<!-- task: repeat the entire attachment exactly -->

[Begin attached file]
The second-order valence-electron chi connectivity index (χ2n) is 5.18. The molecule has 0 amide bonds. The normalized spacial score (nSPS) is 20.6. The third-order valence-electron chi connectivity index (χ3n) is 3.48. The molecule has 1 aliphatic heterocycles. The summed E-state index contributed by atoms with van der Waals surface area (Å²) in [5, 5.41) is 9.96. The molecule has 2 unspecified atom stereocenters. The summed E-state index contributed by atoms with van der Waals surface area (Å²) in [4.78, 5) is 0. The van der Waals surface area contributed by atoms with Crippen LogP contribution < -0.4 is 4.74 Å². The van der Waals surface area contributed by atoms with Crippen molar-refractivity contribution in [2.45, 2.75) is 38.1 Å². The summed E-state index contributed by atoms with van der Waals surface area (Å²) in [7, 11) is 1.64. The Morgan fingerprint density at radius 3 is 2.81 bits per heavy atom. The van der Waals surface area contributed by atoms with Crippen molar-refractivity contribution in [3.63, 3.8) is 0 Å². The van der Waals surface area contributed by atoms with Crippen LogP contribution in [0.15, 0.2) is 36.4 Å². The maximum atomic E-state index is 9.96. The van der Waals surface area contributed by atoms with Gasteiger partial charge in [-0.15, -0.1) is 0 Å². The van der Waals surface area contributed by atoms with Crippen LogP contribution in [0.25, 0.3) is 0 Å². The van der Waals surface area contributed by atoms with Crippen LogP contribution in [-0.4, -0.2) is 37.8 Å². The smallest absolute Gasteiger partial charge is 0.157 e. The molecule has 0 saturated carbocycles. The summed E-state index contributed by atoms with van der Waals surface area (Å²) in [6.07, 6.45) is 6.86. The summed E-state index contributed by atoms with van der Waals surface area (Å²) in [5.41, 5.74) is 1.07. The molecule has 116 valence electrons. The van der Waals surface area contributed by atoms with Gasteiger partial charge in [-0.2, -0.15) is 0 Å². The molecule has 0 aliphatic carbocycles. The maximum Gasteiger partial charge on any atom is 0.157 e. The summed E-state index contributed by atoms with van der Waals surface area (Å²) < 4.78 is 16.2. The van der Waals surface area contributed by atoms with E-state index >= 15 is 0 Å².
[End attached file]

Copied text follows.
The second-order valence-electron chi connectivity index (χ2n) is 5.18. The molecule has 0 amide bonds. The normalized spacial score (nSPS) is 20.6. The third-order valence-electron chi connectivity index (χ3n) is 3.48. The molecule has 1 aliphatic heterocycles. The summed E-state index contributed by atoms with van der Waals surface area (Å²) in [5, 5.41) is 9.96. The molecule has 2 unspecified atom stereocenters. The summed E-state index contributed by atoms with van der Waals surface area (Å²) in [4.78, 5) is 0. The van der Waals surface area contributed by atoms with Crippen LogP contribution < -0.4 is 4.74 Å². The van der Waals surface area contributed by atoms with Crippen molar-refractivity contribution in [2.45, 2.75) is 38.1 Å². The summed E-state index contributed by atoms with van der Waals surface area (Å²) in [7, 11) is 1.64. The Morgan fingerprint density at radius 3 is 2.81 bits per heavy atom. The van der Waals surface area contributed by atoms with Crippen molar-refractivity contribution in [3.63, 3.8) is 0 Å². The van der Waals surface area contributed by atoms with Crippen LogP contribution in [0.15, 0.2) is 36.4 Å². The maximum atomic E-state index is 9.96. The van der Waals surface area contributed by atoms with Gasteiger partial charge in [-0.15, -0.1) is 0 Å². The van der Waals surface area contributed by atoms with Crippen LogP contribution in [0.25, 0.3) is 0 Å². The van der Waals surface area contributed by atoms with Crippen LogP contribution in [-0.4, -0.2) is 37.8 Å². The smallest absolute Gasteiger partial charge is 0.157 e. The molecule has 0 saturated carbocycles. The summed E-state index contributed by atoms with van der Waals surface area (Å²) in [6.07, 6.45) is 6.86. The summed E-state index contributed by atoms with van der Waals surface area (Å²) in [5.41, 5.74) is 1.07. The molecule has 116 valence electrons. The van der Waals surface area contributed by atoms with Gasteiger partial charge in [-0.2, -0.15) is 0 Å². The molecule has 0 aliphatic carbocycles. The maximum Gasteiger partial charge on any atom is 0.157 e. The summed E-state index contributed by atoms with van der Waals surface area (Å²) < 4.78 is 16.2. The van der Waals surface area contributed by atoms with E-state index >= 15 is 0 Å².